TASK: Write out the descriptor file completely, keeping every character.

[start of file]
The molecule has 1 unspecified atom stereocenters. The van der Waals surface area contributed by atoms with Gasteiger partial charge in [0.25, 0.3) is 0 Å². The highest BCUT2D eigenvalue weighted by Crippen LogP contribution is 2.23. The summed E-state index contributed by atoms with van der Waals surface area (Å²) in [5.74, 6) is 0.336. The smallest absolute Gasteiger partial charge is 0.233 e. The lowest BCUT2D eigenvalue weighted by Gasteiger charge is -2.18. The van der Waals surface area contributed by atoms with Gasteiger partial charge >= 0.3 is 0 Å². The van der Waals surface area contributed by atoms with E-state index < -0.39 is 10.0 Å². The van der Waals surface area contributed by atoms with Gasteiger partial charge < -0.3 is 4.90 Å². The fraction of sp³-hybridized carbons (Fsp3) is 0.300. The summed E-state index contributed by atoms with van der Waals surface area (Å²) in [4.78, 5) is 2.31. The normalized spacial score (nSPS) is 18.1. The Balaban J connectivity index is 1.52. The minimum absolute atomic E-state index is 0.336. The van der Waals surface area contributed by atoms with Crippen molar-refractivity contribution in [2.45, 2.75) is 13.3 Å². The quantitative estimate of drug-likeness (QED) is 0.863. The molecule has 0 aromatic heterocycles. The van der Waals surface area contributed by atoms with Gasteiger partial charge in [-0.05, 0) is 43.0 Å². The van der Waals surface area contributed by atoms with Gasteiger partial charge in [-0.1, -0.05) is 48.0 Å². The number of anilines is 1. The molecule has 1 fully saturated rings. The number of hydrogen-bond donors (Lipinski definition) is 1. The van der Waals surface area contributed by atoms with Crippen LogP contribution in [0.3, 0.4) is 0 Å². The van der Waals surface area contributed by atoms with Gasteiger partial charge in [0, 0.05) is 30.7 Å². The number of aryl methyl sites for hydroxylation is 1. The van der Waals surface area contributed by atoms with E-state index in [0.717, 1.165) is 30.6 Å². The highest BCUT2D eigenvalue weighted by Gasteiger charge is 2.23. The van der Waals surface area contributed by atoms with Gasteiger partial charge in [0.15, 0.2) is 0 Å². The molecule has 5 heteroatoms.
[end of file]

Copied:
The molecule has 1 unspecified atom stereocenters. The van der Waals surface area contributed by atoms with Gasteiger partial charge in [0.25, 0.3) is 0 Å². The highest BCUT2D eigenvalue weighted by Crippen LogP contribution is 2.23. The summed E-state index contributed by atoms with van der Waals surface area (Å²) in [5.74, 6) is 0.336. The smallest absolute Gasteiger partial charge is 0.233 e. The lowest BCUT2D eigenvalue weighted by Gasteiger charge is -2.18. The van der Waals surface area contributed by atoms with Gasteiger partial charge >= 0.3 is 0 Å². The van der Waals surface area contributed by atoms with E-state index < -0.39 is 10.0 Å². The van der Waals surface area contributed by atoms with Gasteiger partial charge < -0.3 is 4.90 Å². The fraction of sp³-hybridized carbons (Fsp3) is 0.300. The summed E-state index contributed by atoms with van der Waals surface area (Å²) in [4.78, 5) is 2.31. The normalized spacial score (nSPS) is 18.1. The Balaban J connectivity index is 1.52. The minimum absolute atomic E-state index is 0.336. The van der Waals surface area contributed by atoms with Crippen molar-refractivity contribution in [2.45, 2.75) is 13.3 Å². The quantitative estimate of drug-likeness (QED) is 0.863. The molecule has 0 aromatic heterocycles. The van der Waals surface area contributed by atoms with Gasteiger partial charge in [-0.05, 0) is 43.0 Å². The van der Waals surface area contributed by atoms with Gasteiger partial charge in [-0.1, -0.05) is 48.0 Å². The number of anilines is 1. The molecule has 1 fully saturated rings. The number of hydrogen-bond donors (Lipinski definition) is 1. The van der Waals surface area contributed by atoms with Crippen LogP contribution in [0.3, 0.4) is 0 Å². The van der Waals surface area contributed by atoms with Gasteiger partial charge in [0, 0.05) is 30.7 Å². The number of aryl methyl sites for hydroxylation is 1. The van der Waals surface area contributed by atoms with E-state index in [0.717, 1.165) is 30.6 Å². The highest BCUT2D eigenvalue weighted by Gasteiger charge is 2.23. The van der Waals surface area contributed by atoms with Gasteiger partial charge in [0.15, 0.2) is 0 Å². The molecule has 5 heteroatoms.